Dear Jerome Powell (USA), Christine Lagarde (EU), Andrew Bailey (UK), Haruhiko Kuroda (Japan), Guo Shuqing Yi Gang (China), Elvira Nabiullina (Russia), I miss the value of money!
I remember when I was 7 years old, and had saved money from doing chores. You know, help out mom and dad, the neighbors, the grandparents, a dime here, a quarter there. With exclusively relying on fruits of my labor, I was able to grow my little piggybank. For one odd reason I preferred to convert small change into bigger coins, and later, if possible into banknotes. The moment I could change my nickels, dimes, quarters, guilders into a 10 guilder note, and hold that 10 guilder note in my hands, store it safely into my piggybank, that moment was, I can now say 50 years later, THE moment I felt rich. I have never felt richer, and more in possession and control of MY money than at that moment.
We now laugh at the mere sum of say then 5 dollar, which in today’s money would be 22 euro and change or 25 US dollar. But, after all these years, I sometimes think, that was the moment – without knowing precisely why, let alone realizing what alternatives there could possibly be – I felt the need for, and subsequently fell for, decentralization.
For those who know the term but want to brush up on it, the term store of value refers to the function of an asset; it can be saved, retrieved and exchanged at a later time, and be predictably useful when retrieved. More generally, a store of value is anything that retains purchasing power into the future. Say inflation proof. According to the Cambridge cash-balance theory, the only reason there is a demand for money is the store of value function, much more so than being a medium of exchange.
What we have seen unfolding the past few weeks is that an unprecedented amount of money is being poured into the economy. Recently, Paul Tudor Jones (one of Wall Street smartest hedge fund managers) drew our attention to the fact that $3.9 trillion of money has been printed since February:
“It happened with such speed that I was left speechless. We are witnessing the Great Monetary Inflation — an unprecedented expansion of money unlike we have ever seen.”
To put that $ 3.9 trillion in perspective, that is 6.6% of our collective global economic output, and we are still at the beginning of the pandemic and cannot even begin to understand its ramifications.
In a lot of countries the cry for a Universal Basic Income gets louder and louder, and is suggested here and there. Almost 70% of the European Union populations seem to be in favor according to a survey from Dalia Research. This would be a monthly €1,000 euro per person pay check to every adult citizen in the European Union. With a population of 445 million, say 350 million of which are 18+, this would cost 350 billion euro per month which is a whopping 4.2 trillion euro per year. Of course this can be (partially) offset against other forms of payments and welfare checks, but still, it is hard to imagine this would not have a severe effect on the budgets of the individual EU countries. Somehow I am dreading that the old chestnut “tax the rich” is not going to cut it… Just to make sure, this 4.2 trillion euro per year for just the EU alone would be on top of all other stimulus and bailout packages there might come.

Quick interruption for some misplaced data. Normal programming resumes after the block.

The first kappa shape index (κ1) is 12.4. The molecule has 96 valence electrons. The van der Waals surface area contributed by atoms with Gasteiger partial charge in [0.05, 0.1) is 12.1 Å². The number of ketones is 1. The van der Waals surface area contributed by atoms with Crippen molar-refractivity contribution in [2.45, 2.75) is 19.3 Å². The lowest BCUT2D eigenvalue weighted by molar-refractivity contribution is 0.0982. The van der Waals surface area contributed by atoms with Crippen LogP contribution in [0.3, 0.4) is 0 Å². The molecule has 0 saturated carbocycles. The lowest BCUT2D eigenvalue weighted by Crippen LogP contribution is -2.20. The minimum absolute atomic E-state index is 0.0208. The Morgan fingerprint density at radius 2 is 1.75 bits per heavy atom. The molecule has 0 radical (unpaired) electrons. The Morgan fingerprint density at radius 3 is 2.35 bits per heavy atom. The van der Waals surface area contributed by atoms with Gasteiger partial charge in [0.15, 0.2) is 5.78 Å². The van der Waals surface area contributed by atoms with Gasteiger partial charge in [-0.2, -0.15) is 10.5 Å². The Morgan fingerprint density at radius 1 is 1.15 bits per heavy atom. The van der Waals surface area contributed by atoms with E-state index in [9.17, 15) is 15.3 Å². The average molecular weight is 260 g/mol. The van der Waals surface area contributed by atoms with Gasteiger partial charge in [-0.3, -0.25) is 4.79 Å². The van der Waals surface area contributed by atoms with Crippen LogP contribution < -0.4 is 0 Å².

The side-effect of all these measures is that – again – we pump billions, trillions of dollars, euros, pounds, yens, yuans, rubles and what not in the economy. The effectiveness of the last time we did this, the 2008 financial crisis, is still debated. Whatever the choices that need to be made in these unprecedented times, the decision makers all realize they do not have the luxury to do nothing. It is easy being the Monday morning quarterback; politicians and decision makers cannot wait for solid scientific advice before they spring into action. I understand and respect that. But the big difference is that this time it isn’t printing more money anymore, this is handing out printers. And guess what, they replace the cartridges too, and restock the paper tray; home delivered, free of charge!
The Central Banks print money, buy debt in the form of corporate (junk) bonds, buy country’s bonds, and governments issue bonds, all in order to get cash. But, those loans and expenses will have to be repaid, or at least put on the balance sheets. The only way a government or Central Bank can do that “sustainable” is to hope for, or perhaps better said, secure low interest rates.